I’m very proud to report that my last student, Dr. Daniel Matute, has been awarded the Dobzhansky Prize from the Society of the Study of Evolution. The award and description of Daniel’s work is here. The prize, which comes with a generous emolument, is perhaps the most prestigious award conferred on a beginning evolutionary biologist. In 2011 Daniel also won the University of Chicago prize for the best dissertation in the biological sciences. Here’s the description of the Dobzhansky Prize (Dobzhansky was my academic grandfather, the advisor of Dr. Richard Lewontin, my own advisor):
The Theodosius Dobzhansky Prize is awarded annually by the Society for the Study of Evolution to recognize the accomplishments and future promise of an outstanding young evolutionary biologist. The prize was established in memory of Professor Dobzhansky by his friends and colleagues, and reflects his lifelong commitment to fostering the research careers of young scientists.
Daniel graduated from my lab in 2011 and has been doing a postdoc on Drosophila genetics and speciation in the laboratory of Dr. Molly Przeworski (also at the U of C) since then. He’ll be starting his first job this fall at the University of North Carolina at Chapel Hill.
Daniel’s work in the lab was on the genetics of reproductive isolation, of morphological differences between species, and on the phenomenon of “reinforcement” (the increase in reproductive isolation between species in areas where their ranges overlap). That work resulted in seven papers in major journals, including Cell, Evolution, Science, Current Biology and PLoS Genetics. It is a remarkable record of accomplishment.
A note of paternal pride: I’ve had only four students get their Ph.D.s in my lab, but two of them (the other was Allen Orr) have won this prize. And one of my other students, Mohamed Noor, is the President of the Society that will be giving Daniel his award at the annual meetings in Raleigh, North Carolina, this year. (Orr was also president of the SSE.) As my career winds down, I am satisfied that I have replaced myself several times over. What better legacy can a scientist have? Our own work and achievements stand out only briefly, the lower bricks in an ever-growing wall, but the wall is what’s important.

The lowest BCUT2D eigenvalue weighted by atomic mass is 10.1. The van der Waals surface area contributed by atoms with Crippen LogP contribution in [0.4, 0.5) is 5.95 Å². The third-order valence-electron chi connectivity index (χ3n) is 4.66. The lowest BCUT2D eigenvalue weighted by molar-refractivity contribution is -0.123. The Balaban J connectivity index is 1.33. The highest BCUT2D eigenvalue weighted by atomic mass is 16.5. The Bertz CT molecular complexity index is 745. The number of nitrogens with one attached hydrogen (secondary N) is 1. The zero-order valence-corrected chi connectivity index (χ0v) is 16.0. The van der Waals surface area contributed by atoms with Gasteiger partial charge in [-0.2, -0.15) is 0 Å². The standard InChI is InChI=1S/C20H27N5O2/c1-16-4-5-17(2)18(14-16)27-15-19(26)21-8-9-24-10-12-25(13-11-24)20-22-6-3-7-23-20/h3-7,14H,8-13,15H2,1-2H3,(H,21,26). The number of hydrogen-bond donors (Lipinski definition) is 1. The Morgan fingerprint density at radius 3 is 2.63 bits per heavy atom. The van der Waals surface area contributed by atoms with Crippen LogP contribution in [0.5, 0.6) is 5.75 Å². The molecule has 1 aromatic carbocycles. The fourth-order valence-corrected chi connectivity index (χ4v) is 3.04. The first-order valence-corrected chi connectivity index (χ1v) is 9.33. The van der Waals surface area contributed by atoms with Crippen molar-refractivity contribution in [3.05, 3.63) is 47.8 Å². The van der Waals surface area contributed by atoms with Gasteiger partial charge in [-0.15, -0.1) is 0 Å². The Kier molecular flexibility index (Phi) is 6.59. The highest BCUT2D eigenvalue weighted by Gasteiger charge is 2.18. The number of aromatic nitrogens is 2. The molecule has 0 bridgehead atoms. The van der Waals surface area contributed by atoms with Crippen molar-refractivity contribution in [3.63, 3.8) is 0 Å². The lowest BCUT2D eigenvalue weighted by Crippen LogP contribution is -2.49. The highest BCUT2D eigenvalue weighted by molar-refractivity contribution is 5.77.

Here’s Daniel hard at work:
Here’s our “family tree” rooted at the great geneticist Thomas Hunt Morgan (click to enlarge). Kelly Dyer was not my student but my technician, but she’s now gone on to become a professor of genetics at the University of Georgia. Audrey Chang left my lab before completing her degree, but eventually got her Ph.D. from Noor (it’s all very incestuous) and is now at the American Museum of Natural History.
And, because I don’t know where else to put this, here’s a picture that Matthew Cobb, frequent contributor to this site, sent me yesterday. It shows his cats, Ollie, and Pepper, and came with the note that they were enjoying the spring warmth, as well as this:
Their different gazes sum up their characters – Pepper is very laid back while Ollie (the nose-scratcher) is skittish. They found the door into summer! (Or spring, anyway)
“Nose scratcher” refers to the fact that when I first met Ollie, I held him up to my face to give him fusses, and he simply swiped at my nose with his paw, inflicting a copiously bleeding wound.